Researchers discuss link between iron supplements and Parkinson’s

By Nicola Gordon-Seymour

- Last updated on GMT

Getty | Shidlovski
Getty | Shidlovski

Related tags Research Iron Parkinson's disease

Excessive iron intake may increase the risk of developing Parkinson’s disease (PD) and calls into question the benefit of supplementation where clinical deficiency is not diagnosed, say scientists.

A prospective analysis of parkinsonism (umbrella term used to describe the symptoms of tremors, muscle rigidity and slowness of movement) risk on subjects with or without symptoms demonstrated higher vulnerability among those taking iron supplements, with intake also linked to low haemoglobin (Hb) concentrations (associated with PD risk).

The authors explain that previous studies indicate a link between low Hb concentrations, anaemia, and increased PD risk, and are underpinned by the current findings.

Writing in Nutrients, they comment: “Numerous studies have implicated iron dysregulation in PD pathogenesis. The current study suggests previous findings are not in conflict, as there were trends for greater parkinsonism risk among subjects reporting supplemental iron intake and those with low haemoglobin concentrations.”

They therefore postulate that the association between anaemia and parkinsonism risk may be influenced by iron supplementation.

Study cohort

Researchers investigated the association between iron supplement intake, haemoglobin levels and all-cause subsequent parkinsonism risk after corrections for potential confounders (such as sex, age, household income, education length, employment status, deprivation level, body mass index, physical activity level, health status, and blood pressure).

Subjects were aged 40-69 years and attended one of 22 assessment centres for data collection, including vitamin and mineral supplementation.

The study cohort involved 1,329 subjects previously diagnosed with incident all-cause parkinsonism (displaying two or more symptoms) and 911 with all-cause parkinsonism (exhibiting the four main symptoms). Data was obtained from the UK Biobank of middle-aged adults, which also includes socio-economic status, education level, household income, and employment status.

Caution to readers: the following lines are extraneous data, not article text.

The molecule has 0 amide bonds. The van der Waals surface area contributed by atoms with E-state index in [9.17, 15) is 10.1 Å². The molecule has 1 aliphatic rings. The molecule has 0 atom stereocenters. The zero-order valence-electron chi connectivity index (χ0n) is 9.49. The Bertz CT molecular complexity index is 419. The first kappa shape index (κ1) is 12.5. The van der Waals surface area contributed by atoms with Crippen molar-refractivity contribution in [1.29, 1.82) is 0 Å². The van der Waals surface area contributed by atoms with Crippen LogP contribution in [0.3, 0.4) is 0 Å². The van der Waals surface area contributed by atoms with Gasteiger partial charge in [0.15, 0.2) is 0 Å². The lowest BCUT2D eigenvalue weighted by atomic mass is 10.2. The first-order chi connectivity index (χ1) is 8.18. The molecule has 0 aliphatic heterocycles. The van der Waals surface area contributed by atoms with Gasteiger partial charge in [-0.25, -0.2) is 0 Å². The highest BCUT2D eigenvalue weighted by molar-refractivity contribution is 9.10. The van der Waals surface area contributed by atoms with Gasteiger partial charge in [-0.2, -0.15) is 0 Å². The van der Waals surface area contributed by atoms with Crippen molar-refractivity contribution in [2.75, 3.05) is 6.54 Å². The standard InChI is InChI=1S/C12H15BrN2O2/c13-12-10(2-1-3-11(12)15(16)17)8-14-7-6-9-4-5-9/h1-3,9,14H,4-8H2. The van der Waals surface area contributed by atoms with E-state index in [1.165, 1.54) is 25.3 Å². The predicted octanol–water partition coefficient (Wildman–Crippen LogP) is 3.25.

Main prospective analyses concentrated on all-cause subjects and 385,898 without incident parkinsonism. Iron, vitamin C or multivitamin intake, and haemoglobin concentrations were assessed using partial correlation and multiple logistic regression analyses.

Strong associations

Data showed a significant negative correlation between haemoglobin concentrations and iron supplementation but also identified significant incident parkinsonism among subjects with no iron supplementation.

“Furthermore, exclusion of overall health rating as a covariate, which was strongly associated with parkinsonism risk, strengthened the association between low haemoglobin concentration and parkinsonism risk,” ​they say.

“These alterations may suggest the association between haemoglobin levels and the risk of parkinsonism may be mediated by many factors.”

Meanwhile, sensitivity analyses to examine the effect of comorbidities on iron intake with or without vitamin C or multivitamins and incident parkinsonism, indicated an association between iron supplementation and a significantly higher risk of parkinsonism.

“This relationship is statistically robust, was obtained using a large sample number and was still significant after correction for a variety of confounding factors and removal of patients with cancers and other medically serious conditions,”​ the authors claim.

Additional findings

A significant, negative association between haemoglobin concentration and PD risk was observed in subjects with a genetic predisposition for the condition, and may partly explain the association between iron intake, low haemoglobin, and high PD risk, they assert.

Moreover, high haemoglobin concentrations were weakly and insignificantly associated with lower parkinsonism risk and there was no apparent association between disease risk and multivitamin or vitamin C intake.

Iron supplements administered for comorbid conditions was not associated with parkinsonism, and the authors could neither confirm nor disprove the hypothesis that vitamin C intake mitigates increased disease risk from iron supplements.

Overall, they maintain that interventional studies are warranted to determine whether iron intake restriction is beneficial for individuals without clinical iron deficiency.

Source: Nutrients

Published online, November 4, 2022:

‘A Prospective Study on the Relationship between Iron Supplement Intake, Haemoglobin Concentration, and Risk of Parkinsonism’

Authors: Hikaru Takeuchi and Ryuta Kawashima

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